Whiplash is a term we all have heard, but what exactly does it mean?
Whiplash is a neck injury that results from your head moving backward and then forward very fast, much like the action of the cracking of a “whip.” Whiplash is very common with a rear-end car accident. Sometimes doctors will also refer to a whiplash injury as a neck sprain or strain.
Symptoms many times include neck pain, shoulder/upper back/arm pain, loss of range of motion in your neck (meaning you can’t turn your head as far as you could before), headaches (typically starting at the base of the head) and tingling in the arms. More rare symptoms include blurred vision, ringing in the ears, irritability, sleeplessness, and memory problems.
If you think you might have whiplash injury or any other injury because of a car wreck, it is best to go to a doctor or hospital immediately and be examined. A big mistake many injured people make is not seeing a doctor if they are in pain. If you are in pain and do not go to a doctor, the insurance company will not believe you are in pain. The attorneys at Grimes Teich Anderson are experienced in handling all types of car accident injuries, including whiplash.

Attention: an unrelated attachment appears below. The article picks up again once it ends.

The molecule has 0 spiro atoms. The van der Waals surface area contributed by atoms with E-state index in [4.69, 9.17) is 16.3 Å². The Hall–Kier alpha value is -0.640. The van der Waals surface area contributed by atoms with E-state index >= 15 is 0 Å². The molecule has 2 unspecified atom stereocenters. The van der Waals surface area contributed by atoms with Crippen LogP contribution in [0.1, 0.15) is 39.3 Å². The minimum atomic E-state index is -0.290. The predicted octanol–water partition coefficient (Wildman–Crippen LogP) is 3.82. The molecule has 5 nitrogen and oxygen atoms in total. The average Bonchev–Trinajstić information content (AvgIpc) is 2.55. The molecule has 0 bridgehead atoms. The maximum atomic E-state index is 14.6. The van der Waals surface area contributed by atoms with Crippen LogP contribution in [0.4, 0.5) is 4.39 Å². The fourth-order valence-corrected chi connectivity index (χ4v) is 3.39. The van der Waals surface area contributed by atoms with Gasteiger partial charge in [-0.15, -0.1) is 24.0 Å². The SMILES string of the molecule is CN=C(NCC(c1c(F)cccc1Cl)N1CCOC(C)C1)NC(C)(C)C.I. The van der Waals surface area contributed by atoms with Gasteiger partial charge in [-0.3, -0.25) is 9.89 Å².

When you go to the doctor because of your whiplash injury, your exam typically will include answering a series of questions regarding your symptoms and a physical exam, including the doctor touching your neck to check for swelling, tightness, and range of motion. Sometime X-rays will be taken to rule out any fractures. Be sure to give your doctor all the information you have about your injury and symptoms, and if you don’t remember something, just say that you don’t remember.
Whiplash is often initially treated with anti-inflammatory medications like ibuprofen, pain medication, or muscle relaxers, ice or heat, and rest. If the pain is not resolved, your medical provider might recommend chiropractic care, massage, home exercises, or even physical therapy. Be sure to follow all your doctor’s advice and keep all your appointments. By missing doctor’s appointments, you are telling the doctor, and the insurance company that you don’t hurt and your injury is not important. Continue Reading